A sequence tells a scientist the genetic information carried on a particular DNA or RNA segment. For example, the sequence can be used to determine where genes are located on a DNA strand and where regulatory instructions turn those genes on or off.
In the mid-90s, colleges started teaching their undergraduates about DNA sequencing, with DNA sample amplification tech as the new kid on the block. The Human Genome project was ongoing, and the first human sequence had yet to be completed.
Twenty-five years later, DNA sequencing is done regularly for many and has helped dramatically with medical and forensic needs. We are now entering a whole new era of sequencing that is the “next generation.” Let’s look at this change and how this generation alters science and medicine.
What Is Next Generation DNA Sequencing?
Next generation DNA sequencing (NGS) started gaining notoriety in the early 2010s and is a term that describes DNA sequencing technologies that have revolutionized genomic research.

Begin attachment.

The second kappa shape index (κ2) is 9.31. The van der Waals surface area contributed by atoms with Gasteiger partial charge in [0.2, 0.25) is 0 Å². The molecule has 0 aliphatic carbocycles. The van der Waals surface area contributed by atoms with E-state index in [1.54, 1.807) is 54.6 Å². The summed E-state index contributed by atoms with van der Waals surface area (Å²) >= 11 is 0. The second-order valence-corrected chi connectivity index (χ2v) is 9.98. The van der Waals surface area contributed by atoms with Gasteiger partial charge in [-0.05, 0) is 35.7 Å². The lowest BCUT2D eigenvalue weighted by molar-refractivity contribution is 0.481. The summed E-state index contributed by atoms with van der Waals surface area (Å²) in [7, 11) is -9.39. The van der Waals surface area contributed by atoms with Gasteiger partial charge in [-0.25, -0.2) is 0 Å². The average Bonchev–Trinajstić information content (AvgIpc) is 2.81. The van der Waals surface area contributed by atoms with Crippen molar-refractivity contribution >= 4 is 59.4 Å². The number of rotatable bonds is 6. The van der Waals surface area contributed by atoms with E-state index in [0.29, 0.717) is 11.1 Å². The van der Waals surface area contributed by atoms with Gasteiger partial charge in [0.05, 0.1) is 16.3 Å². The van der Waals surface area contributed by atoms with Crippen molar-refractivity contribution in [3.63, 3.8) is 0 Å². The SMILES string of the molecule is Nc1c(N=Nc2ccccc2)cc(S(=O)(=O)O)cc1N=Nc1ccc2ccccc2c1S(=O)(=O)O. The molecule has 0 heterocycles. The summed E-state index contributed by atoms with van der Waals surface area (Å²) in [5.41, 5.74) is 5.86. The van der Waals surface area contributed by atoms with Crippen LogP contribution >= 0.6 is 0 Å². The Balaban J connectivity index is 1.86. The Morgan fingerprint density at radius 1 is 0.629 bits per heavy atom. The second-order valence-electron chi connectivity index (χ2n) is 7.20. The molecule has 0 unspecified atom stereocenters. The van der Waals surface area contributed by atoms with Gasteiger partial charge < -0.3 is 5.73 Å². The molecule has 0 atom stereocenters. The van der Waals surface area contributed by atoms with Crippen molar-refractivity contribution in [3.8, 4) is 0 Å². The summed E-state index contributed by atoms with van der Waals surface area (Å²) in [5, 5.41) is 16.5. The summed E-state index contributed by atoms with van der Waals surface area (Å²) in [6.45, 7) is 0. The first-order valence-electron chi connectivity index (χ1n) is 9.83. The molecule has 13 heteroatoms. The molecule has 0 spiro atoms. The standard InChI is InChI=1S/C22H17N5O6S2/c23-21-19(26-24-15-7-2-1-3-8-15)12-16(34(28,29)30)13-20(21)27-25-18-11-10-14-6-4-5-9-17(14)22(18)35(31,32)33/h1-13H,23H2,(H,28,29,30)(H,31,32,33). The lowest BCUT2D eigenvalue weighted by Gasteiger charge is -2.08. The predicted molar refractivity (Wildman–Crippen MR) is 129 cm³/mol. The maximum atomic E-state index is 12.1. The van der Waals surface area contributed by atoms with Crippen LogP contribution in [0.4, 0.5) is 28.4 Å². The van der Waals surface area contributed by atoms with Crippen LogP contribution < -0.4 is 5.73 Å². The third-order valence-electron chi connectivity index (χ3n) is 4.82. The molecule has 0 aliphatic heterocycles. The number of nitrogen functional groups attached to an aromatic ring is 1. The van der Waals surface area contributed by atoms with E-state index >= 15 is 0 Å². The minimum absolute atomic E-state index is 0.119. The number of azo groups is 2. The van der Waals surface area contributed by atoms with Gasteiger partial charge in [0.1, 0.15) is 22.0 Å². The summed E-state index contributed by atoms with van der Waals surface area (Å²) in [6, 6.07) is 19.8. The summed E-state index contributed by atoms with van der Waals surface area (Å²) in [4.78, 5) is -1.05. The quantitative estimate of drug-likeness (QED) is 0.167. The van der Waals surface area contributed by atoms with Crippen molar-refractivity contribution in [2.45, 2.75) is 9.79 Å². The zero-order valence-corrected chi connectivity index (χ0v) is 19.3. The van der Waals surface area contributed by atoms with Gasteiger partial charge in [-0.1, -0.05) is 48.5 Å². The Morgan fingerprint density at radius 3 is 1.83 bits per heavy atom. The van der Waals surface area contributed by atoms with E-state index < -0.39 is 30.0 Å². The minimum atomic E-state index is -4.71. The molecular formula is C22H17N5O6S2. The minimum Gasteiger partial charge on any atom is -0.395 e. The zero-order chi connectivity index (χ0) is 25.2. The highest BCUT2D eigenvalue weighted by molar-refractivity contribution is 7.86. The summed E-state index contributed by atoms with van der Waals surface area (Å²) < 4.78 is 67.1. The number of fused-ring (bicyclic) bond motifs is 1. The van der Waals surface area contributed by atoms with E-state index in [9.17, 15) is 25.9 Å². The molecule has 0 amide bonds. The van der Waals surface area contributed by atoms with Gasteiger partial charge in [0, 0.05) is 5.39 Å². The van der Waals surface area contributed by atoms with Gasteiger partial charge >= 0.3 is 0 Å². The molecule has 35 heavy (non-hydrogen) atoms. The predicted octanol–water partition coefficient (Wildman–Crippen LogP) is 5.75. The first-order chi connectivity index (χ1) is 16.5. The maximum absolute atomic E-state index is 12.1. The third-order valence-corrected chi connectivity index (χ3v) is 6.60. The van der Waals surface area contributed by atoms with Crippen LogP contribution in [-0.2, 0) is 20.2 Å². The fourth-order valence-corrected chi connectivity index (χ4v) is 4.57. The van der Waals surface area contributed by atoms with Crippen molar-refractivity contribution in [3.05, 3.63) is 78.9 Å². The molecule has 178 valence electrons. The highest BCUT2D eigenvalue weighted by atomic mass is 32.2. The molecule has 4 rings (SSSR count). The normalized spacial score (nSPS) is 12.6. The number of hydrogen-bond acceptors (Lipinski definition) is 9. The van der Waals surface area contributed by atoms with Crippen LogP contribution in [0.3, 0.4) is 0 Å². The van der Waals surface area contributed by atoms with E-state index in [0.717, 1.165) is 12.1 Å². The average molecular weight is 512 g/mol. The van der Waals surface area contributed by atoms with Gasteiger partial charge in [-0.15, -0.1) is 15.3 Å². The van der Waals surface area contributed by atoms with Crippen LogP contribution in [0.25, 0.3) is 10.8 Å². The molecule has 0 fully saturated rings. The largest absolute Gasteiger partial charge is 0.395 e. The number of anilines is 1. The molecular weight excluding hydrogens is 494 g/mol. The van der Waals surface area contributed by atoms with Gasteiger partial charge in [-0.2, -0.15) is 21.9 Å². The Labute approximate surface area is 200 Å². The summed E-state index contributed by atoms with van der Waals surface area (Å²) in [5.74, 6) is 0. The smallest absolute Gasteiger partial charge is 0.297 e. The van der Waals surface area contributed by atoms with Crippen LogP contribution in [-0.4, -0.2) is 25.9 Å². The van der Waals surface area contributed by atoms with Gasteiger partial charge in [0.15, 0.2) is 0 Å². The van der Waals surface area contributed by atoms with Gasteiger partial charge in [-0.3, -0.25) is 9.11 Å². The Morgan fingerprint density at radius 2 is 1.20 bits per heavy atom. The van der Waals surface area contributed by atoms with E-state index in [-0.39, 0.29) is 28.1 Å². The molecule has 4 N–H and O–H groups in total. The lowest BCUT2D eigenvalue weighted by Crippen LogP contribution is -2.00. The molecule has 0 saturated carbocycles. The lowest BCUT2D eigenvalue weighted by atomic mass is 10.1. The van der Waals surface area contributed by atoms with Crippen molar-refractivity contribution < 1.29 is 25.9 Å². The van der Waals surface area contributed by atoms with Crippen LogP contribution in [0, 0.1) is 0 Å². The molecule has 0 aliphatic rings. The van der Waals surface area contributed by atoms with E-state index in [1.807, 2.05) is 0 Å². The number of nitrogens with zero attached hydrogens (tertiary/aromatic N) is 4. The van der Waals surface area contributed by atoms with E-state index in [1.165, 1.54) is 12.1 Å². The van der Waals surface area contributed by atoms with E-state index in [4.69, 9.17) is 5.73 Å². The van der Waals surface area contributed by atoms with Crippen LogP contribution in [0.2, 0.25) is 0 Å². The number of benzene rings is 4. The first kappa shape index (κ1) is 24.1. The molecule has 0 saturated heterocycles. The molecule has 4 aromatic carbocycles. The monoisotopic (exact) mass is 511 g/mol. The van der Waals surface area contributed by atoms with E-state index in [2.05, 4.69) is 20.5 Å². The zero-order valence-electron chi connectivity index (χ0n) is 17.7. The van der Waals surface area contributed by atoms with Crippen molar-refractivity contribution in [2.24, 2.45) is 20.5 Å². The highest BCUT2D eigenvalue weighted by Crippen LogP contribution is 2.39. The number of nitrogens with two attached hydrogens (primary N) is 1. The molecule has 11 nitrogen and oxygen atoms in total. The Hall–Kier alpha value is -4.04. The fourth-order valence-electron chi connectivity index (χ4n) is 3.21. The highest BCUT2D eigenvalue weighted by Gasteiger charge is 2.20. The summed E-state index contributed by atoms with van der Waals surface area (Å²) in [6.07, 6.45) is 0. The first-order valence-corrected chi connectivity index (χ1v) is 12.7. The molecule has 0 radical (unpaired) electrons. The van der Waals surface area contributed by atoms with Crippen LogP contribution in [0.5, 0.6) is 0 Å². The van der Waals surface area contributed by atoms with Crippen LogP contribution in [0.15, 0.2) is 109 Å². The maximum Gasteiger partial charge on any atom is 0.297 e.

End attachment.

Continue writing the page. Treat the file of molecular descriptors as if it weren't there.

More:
Original DNA Sequencing
To understand NGS, we need to understand the original type of DNA sequencing.
First, a DNA strand was copied to create enough material. Then one by one, the base pairs were determined using gels with capillaries that pulled them through using electricity, the chain-termination method, or as it is commonly known, Sanger sequencing.
The Human Genome Project used Sanger sequencing, which multiple international teams utilized to decipher the human genome, taking 13 years and $3 billion to produce the final draft released in 2003. By 2008, using several NGS techniques, the famous discoverer of DNA, James Watson’s genome sequence, was provided to him on a hard drive at an estimated cost of $1 million.
In 2011, Apple co-founder and billionaire Steve Jobs had his DNA sequence done to help in his cancer fight for $100,000. Using NGS, a lab can now sequence an entire human genome in only one day at the cost of $100 (Ultima Genomics).
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